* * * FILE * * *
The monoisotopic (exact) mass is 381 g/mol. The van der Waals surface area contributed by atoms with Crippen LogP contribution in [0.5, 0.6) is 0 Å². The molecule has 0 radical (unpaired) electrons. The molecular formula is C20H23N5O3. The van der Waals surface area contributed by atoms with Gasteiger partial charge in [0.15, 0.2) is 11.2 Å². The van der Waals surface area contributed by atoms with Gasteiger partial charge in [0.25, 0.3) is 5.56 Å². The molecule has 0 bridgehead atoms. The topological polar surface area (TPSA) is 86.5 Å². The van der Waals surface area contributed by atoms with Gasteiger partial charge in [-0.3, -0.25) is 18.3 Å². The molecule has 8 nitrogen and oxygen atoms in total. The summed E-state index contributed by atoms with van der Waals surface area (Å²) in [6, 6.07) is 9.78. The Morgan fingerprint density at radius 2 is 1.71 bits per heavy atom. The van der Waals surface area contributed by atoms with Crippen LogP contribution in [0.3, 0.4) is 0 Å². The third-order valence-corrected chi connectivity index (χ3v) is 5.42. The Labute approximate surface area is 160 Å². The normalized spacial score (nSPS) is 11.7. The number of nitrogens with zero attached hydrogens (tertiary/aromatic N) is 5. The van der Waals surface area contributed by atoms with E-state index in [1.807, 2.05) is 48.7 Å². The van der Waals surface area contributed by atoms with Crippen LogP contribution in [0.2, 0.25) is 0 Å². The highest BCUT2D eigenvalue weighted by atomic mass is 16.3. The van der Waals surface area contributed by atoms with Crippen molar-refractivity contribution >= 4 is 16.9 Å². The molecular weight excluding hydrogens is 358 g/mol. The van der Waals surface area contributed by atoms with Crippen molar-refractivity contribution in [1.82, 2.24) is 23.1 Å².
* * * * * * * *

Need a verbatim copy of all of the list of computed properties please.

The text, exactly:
The monoisotopic (exact) mass is 381 g/mol. The van der Waals surface area contributed by atoms with Crippen LogP contribution in [0.5, 0.6) is 0 Å². The molecule has 0 radical (unpaired) electrons. The molecular formula is C20H23N5O3. The van der Waals surface area contributed by atoms with Gasteiger partial charge in [0.15, 0.2) is 11.2 Å². The van der Waals surface area contributed by atoms with Gasteiger partial charge in [0.25, 0.3) is 5.56 Å². The molecule has 0 bridgehead atoms. The topological polar surface area (TPSA) is 86.5 Å². The van der Waals surface area contributed by atoms with Gasteiger partial charge in [-0.3, -0.25) is 18.3 Å². The molecule has 8 nitrogen and oxygen atoms in total. The summed E-state index contributed by atoms with van der Waals surface area (Å²) in [6, 6.07) is 9.78. The Morgan fingerprint density at radius 2 is 1.71 bits per heavy atom. The van der Waals surface area contributed by atoms with Crippen LogP contribution in [0.3, 0.4) is 0 Å². The third-order valence-corrected chi connectivity index (χ3v) is 5.42. The Labute approximate surface area is 160 Å². The normalized spacial score (nSPS) is 11.7. The number of nitrogens with zero attached hydrogens (tertiary/aromatic N) is 5. The van der Waals surface area contributed by atoms with E-state index in [1.807, 2.05) is 48.7 Å². The van der Waals surface area contributed by atoms with Crippen LogP contribution in [0.2, 0.25) is 0 Å². The highest BCUT2D eigenvalue weighted by atomic mass is 16.3. The van der Waals surface area contributed by atoms with Crippen molar-refractivity contribution >= 4 is 16.9 Å². The molecular weight excluding hydrogens is 358 g/mol. The van der Waals surface area contributed by atoms with Crippen molar-refractivity contribution in [1.82, 2.24) is 23.1 Å².